Sei sulla pagina 1di 9

International Journal of Adhesion & Adhesives 31 (2011) 389397

Contents lists available at ScienceDirect

International Journal of Adhesion & Adhesives


journal homepage: www.elsevier.com/locate/ijadhadh

Migration of low molecular weight moiety at rubberpolyurethane interface:


An ATR-IR spectroscopy study
Rafael Torregrosa-Coque, Sonia Alvarez-Garca, Jose Miguel Martn-Martnez n
Adhesion and Adhesives Laboratory, University of Alicante, 03080 Alicante, Spain

a r t i c l e i n f o

abstract

Article history:
Accepted 7 March 2010
Available online 16 March 2011

In this study, a novel approach based on ATR-IR spectroscopy consisting in the combined use of two
prisms of different nature and refraction index (germaniumabout 1 mm depth and zinc selenideabout
3 mm depth) was proposed to study the polyurethanerubber interface. More precisely, the migration of
parafn wax additive in as-received and MEK cleaned vulcanized styrenebutadiene rubber (SBR)
polyurethane coating interface was monitored. Polyurethane coating with thickness of about 2 mm was
applied on the SBR rubber surface and the ATR-IR spectra were recorded in the polyurethane coating.
Thus, the ATR-IR spectrum obtained with Ge prism analyzed only the polyurethane coating whereas the
ATR-IR spectrum obtained with ZnSe analyzed both the polyurethane coating and the near surface SBR.
The results obtained showed that the parafn wax migrated from the SBR rubber bulk to the rubber
polyurethane interface, then diffused into the polyurethane and nally migrated to the polyurethane
surface.
& 2011 Elsevier Ltd. All rights reserved.

Keywords:
Polyurethane
Rubbers
Infrared spectra
Interfaces

1. Introduction
One of the applications of the IR spectroscopy is the analysis of
region near the surface of polymers using the attenuated total
reectance technique (ATR-IR spectroscopy) [1]. This analysis
technique has similar signal patterns and provides the same
information than the conventional IR absorption spectroscopy,
although the spectra obtained are not identical.
The ATR-IR spectroscopy requires that the sample should be
placed in contact with an internal reection element (prism). The IR
beam is directed with a given incidence angle onto the prism with
high refractive index in intimate contact with the top surface of the
material to allow the infrared light beam undergoes internal
reection. Consequently, the IR beam is forced to be totally reected
at the interface between the prism and the sample, and as a result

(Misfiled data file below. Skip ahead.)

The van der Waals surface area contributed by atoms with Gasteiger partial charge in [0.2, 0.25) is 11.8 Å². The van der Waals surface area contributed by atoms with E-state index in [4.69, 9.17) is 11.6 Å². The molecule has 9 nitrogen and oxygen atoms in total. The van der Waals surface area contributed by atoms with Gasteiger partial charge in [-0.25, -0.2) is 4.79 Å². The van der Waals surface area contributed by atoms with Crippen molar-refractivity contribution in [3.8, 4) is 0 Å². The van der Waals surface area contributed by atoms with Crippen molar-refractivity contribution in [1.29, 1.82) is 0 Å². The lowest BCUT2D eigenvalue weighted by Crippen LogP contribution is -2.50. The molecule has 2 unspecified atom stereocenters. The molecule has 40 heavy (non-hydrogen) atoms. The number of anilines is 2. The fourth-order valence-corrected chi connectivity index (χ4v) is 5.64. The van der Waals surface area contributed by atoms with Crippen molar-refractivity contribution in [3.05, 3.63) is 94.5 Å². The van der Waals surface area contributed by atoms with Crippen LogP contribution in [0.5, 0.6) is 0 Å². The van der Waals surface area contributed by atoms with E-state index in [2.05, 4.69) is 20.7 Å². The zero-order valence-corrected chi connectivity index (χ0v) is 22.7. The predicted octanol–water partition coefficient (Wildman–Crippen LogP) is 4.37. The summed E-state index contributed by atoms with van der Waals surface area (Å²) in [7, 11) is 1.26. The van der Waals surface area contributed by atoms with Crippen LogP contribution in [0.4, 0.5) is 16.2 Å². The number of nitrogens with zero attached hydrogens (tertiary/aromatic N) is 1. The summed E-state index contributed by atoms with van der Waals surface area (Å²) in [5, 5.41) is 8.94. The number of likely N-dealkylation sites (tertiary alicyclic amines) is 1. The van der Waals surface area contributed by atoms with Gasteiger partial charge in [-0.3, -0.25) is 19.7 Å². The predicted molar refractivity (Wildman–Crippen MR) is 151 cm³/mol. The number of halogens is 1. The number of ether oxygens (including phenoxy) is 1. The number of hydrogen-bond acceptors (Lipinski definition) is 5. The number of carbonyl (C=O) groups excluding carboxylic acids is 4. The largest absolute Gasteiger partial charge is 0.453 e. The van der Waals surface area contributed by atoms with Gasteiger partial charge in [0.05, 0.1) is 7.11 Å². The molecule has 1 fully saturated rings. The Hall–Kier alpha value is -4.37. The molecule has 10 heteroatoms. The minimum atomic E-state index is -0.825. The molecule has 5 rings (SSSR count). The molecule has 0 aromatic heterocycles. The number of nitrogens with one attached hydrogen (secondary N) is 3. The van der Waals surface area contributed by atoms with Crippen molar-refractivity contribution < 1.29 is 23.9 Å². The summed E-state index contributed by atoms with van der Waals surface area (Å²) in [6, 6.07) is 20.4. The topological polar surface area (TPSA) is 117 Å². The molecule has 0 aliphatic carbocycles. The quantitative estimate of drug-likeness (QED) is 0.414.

an evanescent electric eld penetrates into the sample where it
undergoes an exponential decay in its intensity (Fig. 1) [2,3]. Thus,
the frequencies of the evanescent and incoming waves are the same,
but the eld amplitude is exponentially decaying with distance from
the surface, as it indicated by Eq. (1).
E E0 Uez=dp

where E is the electric eld amplitude at penetration distance (z)


into the sample, E0 is the electric eld amplitude at the interface,
n

Corresponding author. Tel.: 34 965 90 39 77; fax: 34 965 903454.


E-mail address: jm.martin@ua.es (J.M. Martn-Martnez).

0143-7496/$ - see front matter & 2011 Elsevier Ltd. All rights reserved.
doi:10.1016/j.ijadhadh.2011.03.003

and dp is the penetration depth, a characteristic parameter dened


as the distance in the material at which the electric eld E is reduced
depending on the wavelength. Both the electric eld E and the
penetration depth dp are functions of the frequency of the IR light.
The evanescent wave of the infrared radiation has different
penetration depths depending on the angle of incidence of the IR
beam and the refractive index of the prism, among other experimental set-up parameters. On the other hand, the absorbance in
the ATR-IR spectroscopy corresponds to the number of reections
of the IR beam in the interface between the sample surface and
the prism. Thus, the penetration depth dp of the IR beam into the
sample, usually dened as the distance, is given by Eq. (2).
dp

l
2pnc sin2 yns =nc 2 1=2

where l is the wavelength of the IR incident radiation, y is the


angle of incidence of the IR radiation, and ns and nc are the
refractive index of the sample and prism, respectively. Although
the ATR-IR spectroscopy is not a purely surface analysis technique, depending on the values of the parameters in Eq. (2), the
ATR-IR spectroscopy allows different penetration of the IR radiation in the material surface, providing information on a depth of
110 mm [3].
In this study, the analysis of rubberpolyurethane coating
interfaces was carried out by ATR-IR spectroscopy with Ge and
ZnSe prisms, since the penetration of the evanescence wave into
the material is different in function of the used prism. To the best